'Witness Fix' Story Roils Puffy Legal Team

Escort service driver, meanwhile, testifies about thrown gun that hit his car.

NEW YORK — "Puffy case witness fix" screamed the cover of the New York Post on Wednesday morning, but when Puff Daddy's lawyers tried to scream back, they found they couldn't.

A lawyer for Combs asked a judge to lift a gag order in the Club New York shooting case so he could respond to the tabloid's report that prosecutors are investigating possible witness tampering. Outside the jury's presence, lawyer Benjamin Brafman called the story — which noted that three witnesses' trial testimony differed from their grand-jury testimony, to Combs' benefit — "patently false."

Judge Charles Solomon did not immediately rule on lifting the gag order, which prosecutor Matthew Bogdanos opposed.

The Post report, which cited law-enforcement sources, centered on the trial testimony of Tarnisha Smith, Leonard Curtis Howard and Gavin "Pretty Boy" Marchand, brother of rapper Foxy Brown, which the newspaper said deviated from their grand-jury testimony in various degrees. It said prosecutors were questioning whether Combs or any of his associates tampered with prosecution witnesses. Bogdanos earlier accused Howard of perjury in his testimony.

Also on Wednesday morning, George Pappas, a driver for an escort agency, testified that he heard what turned out to be a gun hit his car just as the silver Lincoln Navigator in which Combs fled Club New York drove by on December 27, 1999.

Pappas looked up to see a hand sticking out of the open rear-passenger side window of the Navigator, he said. Pappas said the hand appeared to be moving into the car at that moment. Combs was sitting in the right-rear seat of the Navigator, several witnesses have testified.

The rapper is accused of possessing two guns that night. One of those guns was allegedly thrown out of the Navigator.

Pappas, who was sipping coffee in his parked car, testified that he found a black 9-mm semiautomatic gun outside his car after the Navigator drove by. He did not turn it over to police.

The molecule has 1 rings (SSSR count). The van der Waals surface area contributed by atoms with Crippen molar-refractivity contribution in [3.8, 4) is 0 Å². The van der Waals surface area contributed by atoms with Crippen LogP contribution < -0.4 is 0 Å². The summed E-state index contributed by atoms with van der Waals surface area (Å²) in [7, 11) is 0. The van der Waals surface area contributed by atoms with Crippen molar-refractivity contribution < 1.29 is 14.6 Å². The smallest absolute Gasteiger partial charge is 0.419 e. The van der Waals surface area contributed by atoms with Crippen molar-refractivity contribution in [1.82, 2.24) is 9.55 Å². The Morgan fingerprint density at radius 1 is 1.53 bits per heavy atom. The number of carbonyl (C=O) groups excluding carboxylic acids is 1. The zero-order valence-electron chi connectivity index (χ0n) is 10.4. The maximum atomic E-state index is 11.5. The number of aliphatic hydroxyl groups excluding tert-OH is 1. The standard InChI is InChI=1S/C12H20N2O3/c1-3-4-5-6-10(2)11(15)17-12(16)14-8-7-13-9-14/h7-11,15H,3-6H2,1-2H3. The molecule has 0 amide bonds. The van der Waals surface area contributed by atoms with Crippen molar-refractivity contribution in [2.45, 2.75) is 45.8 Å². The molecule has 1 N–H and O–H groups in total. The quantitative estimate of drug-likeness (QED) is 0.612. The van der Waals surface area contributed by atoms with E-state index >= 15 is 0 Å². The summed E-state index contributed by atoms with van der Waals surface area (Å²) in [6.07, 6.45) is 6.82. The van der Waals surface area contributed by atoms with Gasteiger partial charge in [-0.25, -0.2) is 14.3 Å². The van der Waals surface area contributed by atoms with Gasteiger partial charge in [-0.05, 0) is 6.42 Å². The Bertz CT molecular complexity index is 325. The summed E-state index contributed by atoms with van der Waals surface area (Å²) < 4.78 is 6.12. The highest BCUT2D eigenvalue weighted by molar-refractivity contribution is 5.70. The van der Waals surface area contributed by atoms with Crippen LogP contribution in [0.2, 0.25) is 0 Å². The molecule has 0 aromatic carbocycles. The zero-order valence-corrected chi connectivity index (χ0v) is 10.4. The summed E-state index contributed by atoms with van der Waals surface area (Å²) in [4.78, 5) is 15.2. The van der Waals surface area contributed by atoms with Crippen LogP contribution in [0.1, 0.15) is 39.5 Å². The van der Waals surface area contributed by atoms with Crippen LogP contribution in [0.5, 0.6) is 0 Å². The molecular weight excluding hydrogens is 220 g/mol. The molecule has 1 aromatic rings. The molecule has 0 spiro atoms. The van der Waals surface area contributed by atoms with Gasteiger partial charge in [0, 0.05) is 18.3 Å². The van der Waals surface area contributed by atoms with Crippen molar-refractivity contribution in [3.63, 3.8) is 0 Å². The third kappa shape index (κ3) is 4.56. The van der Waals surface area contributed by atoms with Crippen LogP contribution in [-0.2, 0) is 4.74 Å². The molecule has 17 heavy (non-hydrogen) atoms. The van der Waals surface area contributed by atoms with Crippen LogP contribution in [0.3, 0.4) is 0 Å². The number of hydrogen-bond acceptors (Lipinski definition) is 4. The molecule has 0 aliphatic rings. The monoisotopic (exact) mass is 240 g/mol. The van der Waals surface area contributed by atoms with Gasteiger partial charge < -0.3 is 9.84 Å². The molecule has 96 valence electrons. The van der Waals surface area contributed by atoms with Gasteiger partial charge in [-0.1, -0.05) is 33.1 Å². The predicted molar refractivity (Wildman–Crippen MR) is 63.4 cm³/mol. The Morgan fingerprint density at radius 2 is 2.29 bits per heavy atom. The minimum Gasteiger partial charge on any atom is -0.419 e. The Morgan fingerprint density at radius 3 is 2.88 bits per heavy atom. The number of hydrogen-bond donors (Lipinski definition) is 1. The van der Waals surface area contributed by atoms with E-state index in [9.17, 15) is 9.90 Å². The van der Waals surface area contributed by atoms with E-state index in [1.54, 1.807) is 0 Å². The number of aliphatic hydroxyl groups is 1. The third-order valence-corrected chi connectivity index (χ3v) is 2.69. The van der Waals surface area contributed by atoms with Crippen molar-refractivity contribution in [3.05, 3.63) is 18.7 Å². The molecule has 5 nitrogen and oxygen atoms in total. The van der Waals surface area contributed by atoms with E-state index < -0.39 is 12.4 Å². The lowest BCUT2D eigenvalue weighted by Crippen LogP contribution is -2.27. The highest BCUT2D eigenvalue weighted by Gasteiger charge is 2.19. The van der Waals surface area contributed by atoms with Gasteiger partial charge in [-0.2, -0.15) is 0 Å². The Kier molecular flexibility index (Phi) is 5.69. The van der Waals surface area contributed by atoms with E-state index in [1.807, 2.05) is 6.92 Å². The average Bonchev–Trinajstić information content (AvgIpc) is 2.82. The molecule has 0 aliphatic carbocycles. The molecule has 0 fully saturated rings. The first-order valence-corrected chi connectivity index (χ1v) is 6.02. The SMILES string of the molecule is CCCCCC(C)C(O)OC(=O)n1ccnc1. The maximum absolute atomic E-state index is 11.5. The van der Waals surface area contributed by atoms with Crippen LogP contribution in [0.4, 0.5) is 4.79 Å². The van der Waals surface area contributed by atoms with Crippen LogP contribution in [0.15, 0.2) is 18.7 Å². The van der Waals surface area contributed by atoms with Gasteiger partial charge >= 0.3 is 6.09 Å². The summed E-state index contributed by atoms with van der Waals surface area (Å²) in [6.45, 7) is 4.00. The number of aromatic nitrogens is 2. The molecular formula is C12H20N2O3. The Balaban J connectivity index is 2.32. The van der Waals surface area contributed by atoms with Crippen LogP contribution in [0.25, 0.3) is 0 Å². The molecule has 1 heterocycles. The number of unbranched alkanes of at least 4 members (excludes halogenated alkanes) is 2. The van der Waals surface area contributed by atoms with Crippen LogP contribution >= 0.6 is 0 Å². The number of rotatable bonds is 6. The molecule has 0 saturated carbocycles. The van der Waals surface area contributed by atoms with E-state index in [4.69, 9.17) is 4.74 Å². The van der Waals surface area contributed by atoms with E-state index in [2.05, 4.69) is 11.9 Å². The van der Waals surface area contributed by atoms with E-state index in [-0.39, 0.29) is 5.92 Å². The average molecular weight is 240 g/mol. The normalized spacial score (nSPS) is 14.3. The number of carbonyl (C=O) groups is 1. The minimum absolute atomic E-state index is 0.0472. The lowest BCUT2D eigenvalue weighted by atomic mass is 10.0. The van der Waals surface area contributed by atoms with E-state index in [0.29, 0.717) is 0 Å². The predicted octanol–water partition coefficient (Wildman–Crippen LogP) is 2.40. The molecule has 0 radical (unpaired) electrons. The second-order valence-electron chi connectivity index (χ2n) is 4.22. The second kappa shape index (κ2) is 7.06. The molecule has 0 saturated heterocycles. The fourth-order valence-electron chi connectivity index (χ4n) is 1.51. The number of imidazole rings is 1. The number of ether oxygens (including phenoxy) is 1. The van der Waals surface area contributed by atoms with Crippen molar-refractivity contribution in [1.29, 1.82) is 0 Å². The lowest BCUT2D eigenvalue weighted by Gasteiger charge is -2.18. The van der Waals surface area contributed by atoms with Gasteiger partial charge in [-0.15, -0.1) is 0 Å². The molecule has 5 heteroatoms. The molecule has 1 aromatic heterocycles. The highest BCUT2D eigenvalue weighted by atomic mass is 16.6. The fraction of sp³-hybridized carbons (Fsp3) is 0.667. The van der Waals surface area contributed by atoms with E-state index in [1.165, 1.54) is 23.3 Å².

"I didn't want to get involved. I'm just a private person," Pappas said. "I didn't want to get asked questions."

Pappas wrapped the gun in a towel and put it in his car. But after hearing news reports that morning indicating that Combs had been arrested following a shooting and that Combs had left the scene in a silver Navigator, he decided to get rid of the gun. Pappas turned it over to his boss at the escort agency, Anthony Nastasi, who gave it to the authorities.

Nastasi has been paid by the FBI to serve as an informant in organized-crime investigations and is charged in Nevada with promoting prostitution and living off a prostitute's income, according to Combs lawyer Brafman. But Pappas, while acknowledging that his task on the morning of December 27 had been to drive a stripper to and from various appointments, described Nastasi as a legitimate businessman.

Pappas said he gave the gun to Nastasi because he knew Nastasi had friends in law enforcement. During ferocious cross-examination by Brafman, Pappas said it was possible the gun he found near his car had been thrown there by someone walking on the street.

Brafman questioned Pappas on how close the police car chasing the Navigator was when he saw it pass — a key point because the officer in the police car has never said he saw a gun thrown from the Navigator. Pappas said he couldn't measure the distance, but the police car was 10 to 20 seconds behind the Navigator.

(Click HERE for a complete explanation of the charges in the case. Click HERE our complete trial coverage.)